Wisdom from (non-music) books, Part 1

I read a lot. What I mean to say is that I’m addicted to libraries and books. I’m slightly embarrassed to say that I go to a library about 2-3 times a week (the location varies, out of all the libraries in the twin cities). But books are a good addiction, right? The only downside is that I check out too many books to read during the few weeks that I have them, so I end up just reading a few chapters of a particular book and then I have to return it. The upside is that out of the paragraphs I do read, I occasionally come across words of wisdom that apply to music teaching, even if the book has nothing to do with music.

One of my favorite kinds of books to check out are books about writing. Recently, I checked out a book by Katherine Paterson (the author of young-adult books) called A Sense of Wonder: on Reading and Writing Books for Children. In the first chapter, a paragraph caught my eye, and if you substitute the word “music” or “music reading” or think about it in terms of learning music, rather than learning how to read words, you’ll get a sense of how it relates to music teaching and learning (the words in the brackets are mine):

“In all the furor about the right to read [music] and basic [music] education, there is often, it seems to me, something missing. Why are we so determined to teach our children to read [music]? So that they can read road signs [quarter notes]? Of course. Make out a job application [fill out a theory worksheet]? Of course. Figure out the destination of the bus so that they can get to work [work their way through a score]? Yes, of course. But don’t we want far more for them than the ability to decode [a musical score]? Don’t we want for them the life and growth and refreshment that only the full richness of our [musical] language can give? And when I say this I am saying with Joan Didion that we fail our children if all we give them are the platitudes, the cliches, the slogans of our society [commercial jingles, pop music] which we throw out whole to keep from having to think or feel deeply.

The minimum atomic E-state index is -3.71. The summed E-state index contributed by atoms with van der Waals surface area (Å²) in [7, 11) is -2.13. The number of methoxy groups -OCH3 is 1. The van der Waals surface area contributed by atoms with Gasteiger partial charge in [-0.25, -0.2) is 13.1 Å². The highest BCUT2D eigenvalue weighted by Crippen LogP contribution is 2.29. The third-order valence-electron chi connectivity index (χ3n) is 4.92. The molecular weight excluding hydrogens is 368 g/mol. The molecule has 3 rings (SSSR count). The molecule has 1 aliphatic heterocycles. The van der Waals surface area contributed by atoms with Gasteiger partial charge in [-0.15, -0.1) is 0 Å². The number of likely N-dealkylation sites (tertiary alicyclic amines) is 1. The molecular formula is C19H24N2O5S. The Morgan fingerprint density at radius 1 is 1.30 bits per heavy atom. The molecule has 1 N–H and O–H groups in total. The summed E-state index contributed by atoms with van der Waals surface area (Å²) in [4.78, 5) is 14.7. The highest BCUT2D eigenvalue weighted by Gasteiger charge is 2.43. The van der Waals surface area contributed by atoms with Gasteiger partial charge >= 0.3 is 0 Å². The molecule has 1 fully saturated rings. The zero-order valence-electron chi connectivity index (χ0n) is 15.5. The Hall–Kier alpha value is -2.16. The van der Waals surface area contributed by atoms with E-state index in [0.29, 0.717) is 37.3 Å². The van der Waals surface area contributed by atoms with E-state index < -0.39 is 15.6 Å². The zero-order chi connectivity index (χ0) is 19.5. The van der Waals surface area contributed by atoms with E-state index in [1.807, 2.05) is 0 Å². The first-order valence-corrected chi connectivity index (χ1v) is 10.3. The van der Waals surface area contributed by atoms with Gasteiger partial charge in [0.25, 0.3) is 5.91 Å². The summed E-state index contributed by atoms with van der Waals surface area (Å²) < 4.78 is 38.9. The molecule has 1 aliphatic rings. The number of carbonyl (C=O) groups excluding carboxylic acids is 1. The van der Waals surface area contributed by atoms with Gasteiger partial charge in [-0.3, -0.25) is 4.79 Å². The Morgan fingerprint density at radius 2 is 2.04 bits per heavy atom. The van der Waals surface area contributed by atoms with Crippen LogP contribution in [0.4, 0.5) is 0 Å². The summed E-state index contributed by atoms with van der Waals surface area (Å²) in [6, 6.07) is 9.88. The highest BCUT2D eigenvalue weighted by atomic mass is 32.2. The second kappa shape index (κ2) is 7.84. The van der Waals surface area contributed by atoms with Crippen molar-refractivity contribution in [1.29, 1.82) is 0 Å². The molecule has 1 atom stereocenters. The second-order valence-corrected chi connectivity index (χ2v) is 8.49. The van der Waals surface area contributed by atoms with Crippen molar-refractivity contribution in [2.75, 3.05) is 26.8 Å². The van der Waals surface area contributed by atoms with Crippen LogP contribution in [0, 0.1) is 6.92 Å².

“We cannot give them what we do not have. We cannot share what we do not care for deeply ourselves. If we prescribe books [music lessons] as medicine, our children have a perfect right to refuse the nasty-tasting spoon.”

This last paragraph is especially poignant. I believe that kids will not grow up to be music-lovers and music-makers if their immediate family members and friends do not care for music or music-making on a deep level.

Also, it’s easy for music lessons to turn into decoding sessions: sight-reading, note-naming, etc. The reason we teach music reading is so that kids can become independent musicians and learn to interpret a score on their own. But reading music is challenging–I didn’t learn how to count rhythms properly until 7th grade: 5 years after starting piano lessons– and it shouldn’t be a barrier to getting right to the music. There are other ways kids can experience beautiful sounds other than through the decoding of abstract symbols: listening to high-quality music through headphones or in a concert setting, improvising, and playing by rote.

And what constitutes high-quality music? Katherine Paterson goes on to say, after naming her favorite books, such as The Secret Garden, The Yearling, and Ramona the Brave:

“There are countless others–really good books. Good or even great because they make the right connections. They pull together for us a world that is falling apart. They are the words that integrate us, stretch us, judge us, comfort and heal us. They are the words that mirror the Word of creation, bringing order out of chaos.”

Order out of chaos: this reminds me of another book that I just finished reading called Walking on Water: Reflections on Faith and Art by Madeleine L’Engle (can you tell I love children’s book authors?). In the first chapter she talks about looking for a definition of art in the dictionary and only coming up with something that describes a skill in design. Then she says:

“Leonard Bernstein tells me more than the dictionary when he says that for him music is cosmos in chaos. That has the ring of truth in my ears and sparks my creative imagination. And it is true not only of music; all art is cosmos, cosmos found within chaos. There’s some modern art, in all disciplines, which is not; some artists look at the world around them and see chaos, and instead of discovering cosmos, they reproduce chaos, on canvas, in music, in words.”

And she goes on to say that the recreation of chaos, rather than cosmos, is not art, in her opinion.

Whether or not you agree with this statement, it is a start when choosing the kinds of music you want to expose your child to during music study. Why not go beyond the “platitudes/cliches/slogans” that Katherine Paterson talks about above? And during the year of music lessons when it’s easy to become entrenched in decoding abstract symbols, have them step away from the details so they can see/hear the bigger (and more beautiful) musical picture.

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